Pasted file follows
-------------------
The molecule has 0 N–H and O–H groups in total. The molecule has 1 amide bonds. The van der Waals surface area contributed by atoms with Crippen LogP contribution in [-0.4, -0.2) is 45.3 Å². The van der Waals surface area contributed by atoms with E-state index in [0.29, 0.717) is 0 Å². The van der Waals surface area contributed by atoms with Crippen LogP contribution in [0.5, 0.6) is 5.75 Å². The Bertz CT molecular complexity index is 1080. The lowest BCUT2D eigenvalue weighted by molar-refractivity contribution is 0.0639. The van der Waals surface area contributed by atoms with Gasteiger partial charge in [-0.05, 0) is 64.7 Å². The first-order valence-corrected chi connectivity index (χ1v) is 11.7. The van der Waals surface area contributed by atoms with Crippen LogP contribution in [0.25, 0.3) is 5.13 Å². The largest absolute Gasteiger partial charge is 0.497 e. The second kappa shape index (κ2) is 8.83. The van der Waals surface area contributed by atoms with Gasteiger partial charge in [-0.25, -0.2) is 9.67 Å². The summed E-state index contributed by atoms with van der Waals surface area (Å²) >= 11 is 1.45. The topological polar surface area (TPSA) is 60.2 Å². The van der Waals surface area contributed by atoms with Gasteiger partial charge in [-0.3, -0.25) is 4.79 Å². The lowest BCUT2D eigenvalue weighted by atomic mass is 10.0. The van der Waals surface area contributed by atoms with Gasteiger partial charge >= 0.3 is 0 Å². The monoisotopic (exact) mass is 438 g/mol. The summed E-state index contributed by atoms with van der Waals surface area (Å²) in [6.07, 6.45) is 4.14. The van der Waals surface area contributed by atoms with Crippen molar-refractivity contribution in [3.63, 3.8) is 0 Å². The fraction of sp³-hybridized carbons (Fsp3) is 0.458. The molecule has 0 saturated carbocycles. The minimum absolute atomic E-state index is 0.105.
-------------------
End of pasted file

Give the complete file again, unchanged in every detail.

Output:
The molecule has 0 N–H and O–H groups in total. The molecule has 1 amide bonds. The van der Waals surface area contributed by atoms with Crippen LogP contribution in [-0.4, -0.2) is 45.3 Å². The van der Waals surface area contributed by atoms with E-state index in [0.29, 0.717) is 0 Å². The van der Waals surface area contributed by atoms with Crippen LogP contribution in [0.5, 0.6) is 5.75 Å². The Bertz CT molecular complexity index is 1080. The lowest BCUT2D eigenvalue weighted by molar-refractivity contribution is 0.0639. The van der Waals surface area contributed by atoms with Gasteiger partial charge in [-0.05, 0) is 64.7 Å². The first-order valence-corrected chi connectivity index (χ1v) is 11.7. The van der Waals surface area contributed by atoms with Crippen LogP contribution in [0.25, 0.3) is 5.13 Å². The largest absolute Gasteiger partial charge is 0.497 e. The second kappa shape index (κ2) is 8.83. The van der Waals surface area contributed by atoms with Gasteiger partial charge in [-0.25, -0.2) is 9.67 Å². The summed E-state index contributed by atoms with van der Waals surface area (Å²) >= 11 is 1.45. The topological polar surface area (TPSA) is 60.2 Å². The van der Waals surface area contributed by atoms with Gasteiger partial charge in [-0.3, -0.25) is 4.79 Å². The lowest BCUT2D eigenvalue weighted by atomic mass is 10.0. The van der Waals surface area contributed by atoms with Gasteiger partial charge >= 0.3 is 0 Å². The monoisotopic (exact) mass is 438 g/mol. The summed E-state index contributed by atoms with van der Waals surface area (Å²) in [6.07, 6.45) is 4.14. The van der Waals surface area contributed by atoms with Crippen molar-refractivity contribution in [3.63, 3.8) is 0 Å². The fraction of sp³-hybridized carbons (Fsp3) is 0.458. The molecule has 0 saturated carbocycles. The minimum absolute atomic E-state index is 0.105.